These representations build on previous work by Zalka from 2006.

2. "Windowed quantum arithmetic". Classically, if you know what constant you are going to multiply by when producing a physical multiplication circuit, you can specialize the circuit to that factor. This allows you to make the circuit smaller and more efficient. There is a quantum equivalent to this optimization, where the quantum program can be optimized using knowledge of the classical constant you are going to multiply by. We use this to make n-bit quantum-classical multiplication programs log(n) times shorter.

We then generalize the technique, apply it simultaneously to the exponentiation part of the circuit, and save another factor of log(n).

This paper builds on previous work by R. Van Meter from 2005 (although we didn't actually know this when writing the paper, so it is not cited in the current version).

3. "Flexible layout of surface code computations using AutoCCZ states". This one is by far the most quantum-mechanics-y, so I won't try to explain the details. You can think of it as finding a better way to pack the computation, reducing the amount of space overhead used when routing data around and also allowing it to progress at a rate limited by the classical control system's reaction time instead of by the error correction code distance.

The main contribution here may actually be saying what the layout is in the first place, as opposed to just talking about it in the abstract. We have an operating area where the ripple-carry addition zig-zags back and forth horizontally, while input data streams through vertically, and the operating area is gradually moved as the data is processed.

Location of data (rows from top to bottom) over time (left to right):

A mocked up snapshot of the 2d data layout during a small amount of time:

The ideas in this paper build on previous work by Fowler from 2012.

In summary, there are a lot of ideas in the paper but they are not radically new (they build on previous work) and they are not strongly coupled (if one is wrong, the others will still stand). So I see the savings as being on pretty strong footing. I'm more worried about whether or not people will be able to build quantum computers with 20M qubits than I am about the estimate being off by a factor of 2.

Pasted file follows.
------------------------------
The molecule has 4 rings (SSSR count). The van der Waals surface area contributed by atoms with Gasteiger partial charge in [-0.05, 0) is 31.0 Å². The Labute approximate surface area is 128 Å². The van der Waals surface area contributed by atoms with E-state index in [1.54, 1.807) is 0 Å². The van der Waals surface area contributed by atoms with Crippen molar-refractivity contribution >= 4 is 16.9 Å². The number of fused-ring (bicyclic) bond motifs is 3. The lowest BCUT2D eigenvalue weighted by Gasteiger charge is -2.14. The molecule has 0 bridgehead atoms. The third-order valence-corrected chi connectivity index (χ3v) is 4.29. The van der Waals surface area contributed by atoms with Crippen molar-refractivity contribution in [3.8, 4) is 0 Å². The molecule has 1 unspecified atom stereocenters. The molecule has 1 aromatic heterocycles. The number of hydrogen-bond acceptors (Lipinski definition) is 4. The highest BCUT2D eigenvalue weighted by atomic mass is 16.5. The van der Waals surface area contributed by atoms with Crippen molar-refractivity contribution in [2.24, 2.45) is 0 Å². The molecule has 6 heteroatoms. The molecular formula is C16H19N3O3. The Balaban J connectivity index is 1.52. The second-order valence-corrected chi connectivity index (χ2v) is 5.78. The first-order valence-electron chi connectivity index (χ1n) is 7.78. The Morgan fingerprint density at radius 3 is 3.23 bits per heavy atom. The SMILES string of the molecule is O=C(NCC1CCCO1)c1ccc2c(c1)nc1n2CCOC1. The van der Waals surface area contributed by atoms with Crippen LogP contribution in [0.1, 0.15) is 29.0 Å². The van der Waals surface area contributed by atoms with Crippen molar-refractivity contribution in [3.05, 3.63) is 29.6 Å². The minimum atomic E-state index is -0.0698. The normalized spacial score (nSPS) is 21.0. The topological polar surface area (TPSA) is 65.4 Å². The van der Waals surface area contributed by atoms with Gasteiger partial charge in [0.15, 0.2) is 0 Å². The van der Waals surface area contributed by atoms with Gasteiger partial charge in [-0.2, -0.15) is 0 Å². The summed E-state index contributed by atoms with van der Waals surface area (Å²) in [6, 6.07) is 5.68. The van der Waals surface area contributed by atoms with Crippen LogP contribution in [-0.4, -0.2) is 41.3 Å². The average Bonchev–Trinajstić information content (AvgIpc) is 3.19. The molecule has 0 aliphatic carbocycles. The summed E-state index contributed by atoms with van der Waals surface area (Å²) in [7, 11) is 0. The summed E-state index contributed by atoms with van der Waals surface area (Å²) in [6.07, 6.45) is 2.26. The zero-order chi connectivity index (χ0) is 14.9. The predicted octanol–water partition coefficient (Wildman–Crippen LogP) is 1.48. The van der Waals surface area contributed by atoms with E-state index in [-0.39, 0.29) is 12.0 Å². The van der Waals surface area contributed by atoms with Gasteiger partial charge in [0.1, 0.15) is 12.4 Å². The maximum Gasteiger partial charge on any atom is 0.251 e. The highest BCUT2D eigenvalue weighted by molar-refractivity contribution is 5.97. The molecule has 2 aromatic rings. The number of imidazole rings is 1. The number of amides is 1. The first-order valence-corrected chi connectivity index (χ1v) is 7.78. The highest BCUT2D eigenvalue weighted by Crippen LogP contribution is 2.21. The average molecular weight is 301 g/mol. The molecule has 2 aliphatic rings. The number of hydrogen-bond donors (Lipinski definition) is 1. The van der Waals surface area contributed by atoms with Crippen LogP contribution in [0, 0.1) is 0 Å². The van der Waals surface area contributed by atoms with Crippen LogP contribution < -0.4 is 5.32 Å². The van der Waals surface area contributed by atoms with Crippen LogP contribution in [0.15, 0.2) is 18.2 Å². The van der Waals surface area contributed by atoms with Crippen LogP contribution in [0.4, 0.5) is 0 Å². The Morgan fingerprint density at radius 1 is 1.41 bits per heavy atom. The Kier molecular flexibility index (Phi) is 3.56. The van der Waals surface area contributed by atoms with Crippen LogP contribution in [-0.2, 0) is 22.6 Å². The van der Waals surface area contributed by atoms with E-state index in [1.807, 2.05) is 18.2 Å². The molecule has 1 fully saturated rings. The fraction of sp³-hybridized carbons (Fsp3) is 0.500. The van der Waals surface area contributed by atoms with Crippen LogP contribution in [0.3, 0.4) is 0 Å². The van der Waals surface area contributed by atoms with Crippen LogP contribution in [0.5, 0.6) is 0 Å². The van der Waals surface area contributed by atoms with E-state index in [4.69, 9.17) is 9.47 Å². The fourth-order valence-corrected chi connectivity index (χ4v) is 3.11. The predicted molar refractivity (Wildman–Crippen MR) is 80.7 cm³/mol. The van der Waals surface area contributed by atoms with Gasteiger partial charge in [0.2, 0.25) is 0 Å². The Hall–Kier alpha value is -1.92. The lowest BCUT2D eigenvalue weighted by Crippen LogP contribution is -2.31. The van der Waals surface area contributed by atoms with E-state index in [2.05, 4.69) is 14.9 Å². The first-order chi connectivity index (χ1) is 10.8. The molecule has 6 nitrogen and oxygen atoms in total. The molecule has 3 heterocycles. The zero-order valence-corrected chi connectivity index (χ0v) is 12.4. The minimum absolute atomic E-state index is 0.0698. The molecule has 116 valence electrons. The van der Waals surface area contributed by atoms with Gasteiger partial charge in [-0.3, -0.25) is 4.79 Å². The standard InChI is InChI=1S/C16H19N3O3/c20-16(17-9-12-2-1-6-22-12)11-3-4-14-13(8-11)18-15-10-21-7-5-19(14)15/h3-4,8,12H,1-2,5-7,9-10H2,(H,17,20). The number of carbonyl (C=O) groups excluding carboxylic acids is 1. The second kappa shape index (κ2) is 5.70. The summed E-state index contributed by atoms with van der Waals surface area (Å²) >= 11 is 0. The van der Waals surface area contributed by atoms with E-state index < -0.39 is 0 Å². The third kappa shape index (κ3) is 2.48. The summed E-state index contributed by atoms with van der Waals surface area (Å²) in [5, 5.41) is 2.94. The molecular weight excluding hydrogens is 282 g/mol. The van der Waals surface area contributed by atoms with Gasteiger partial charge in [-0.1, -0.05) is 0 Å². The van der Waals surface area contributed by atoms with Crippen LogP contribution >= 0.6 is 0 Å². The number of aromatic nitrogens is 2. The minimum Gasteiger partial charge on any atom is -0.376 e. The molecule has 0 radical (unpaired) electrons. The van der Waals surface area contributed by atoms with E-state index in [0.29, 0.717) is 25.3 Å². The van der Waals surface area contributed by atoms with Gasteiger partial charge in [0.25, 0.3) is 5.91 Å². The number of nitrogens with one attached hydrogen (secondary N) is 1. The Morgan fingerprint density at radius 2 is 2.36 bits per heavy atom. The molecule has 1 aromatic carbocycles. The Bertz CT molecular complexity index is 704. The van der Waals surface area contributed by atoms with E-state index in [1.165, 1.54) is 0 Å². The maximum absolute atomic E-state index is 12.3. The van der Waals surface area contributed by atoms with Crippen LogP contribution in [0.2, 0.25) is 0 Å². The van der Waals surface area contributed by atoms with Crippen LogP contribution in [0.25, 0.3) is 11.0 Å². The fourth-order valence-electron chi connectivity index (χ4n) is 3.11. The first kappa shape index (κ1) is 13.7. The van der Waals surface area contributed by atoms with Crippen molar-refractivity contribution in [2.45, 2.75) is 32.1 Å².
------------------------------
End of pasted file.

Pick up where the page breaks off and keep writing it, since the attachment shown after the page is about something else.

• This is interesting, and I'm certainly going to need to read the papers you've linked, but I'm mostly curious about the feasibility of building a quantum computer with the properties described in the abstract. My non-expert understanding is that it is currently quite far away as the biggest quantum computer with nearest-neighbor connectivity has on the order of 50 qubits, but I could be wrong. – forest Jun 8 '19 at 1:56
• @forest Yes, the resource requirements are way beyond anything anyone can do right now. – Craig Gidney Jun 8 '19 at 17:52
• If I've understood correctly, does the value of this work this : A quantum computing future is unlikely, due to random hardware errors – kelalaka Dec 9 '19 at 21:03
• @kelalaka Having a hard time parsing your question, but the paper is explicitly about doing the computation in a context where noise is accounted for and corrected. The error correcting code we used is the surface code. The surface code is explained in detail in arxiv.org/abs/1208.0928 . My opinion of the article you linked is that it is simply incorrect. We've known that quantum error correction is possible in principle since the 90s, though the hardware is still not quite good enough to check that it really truly works in experiment. Finding out it didn't would be a huge discovery. – Craig Gidney Dec 9 '19 at 21:29
• Sorry about not clear. I thought there is something more than the usual quantum error correction. This stuff was all around the news sites. Now, clearly thinking, either they indicate something that is not related to QEC or as you said they are incorrect. – kelalaka Dec 9 '19 at 21:36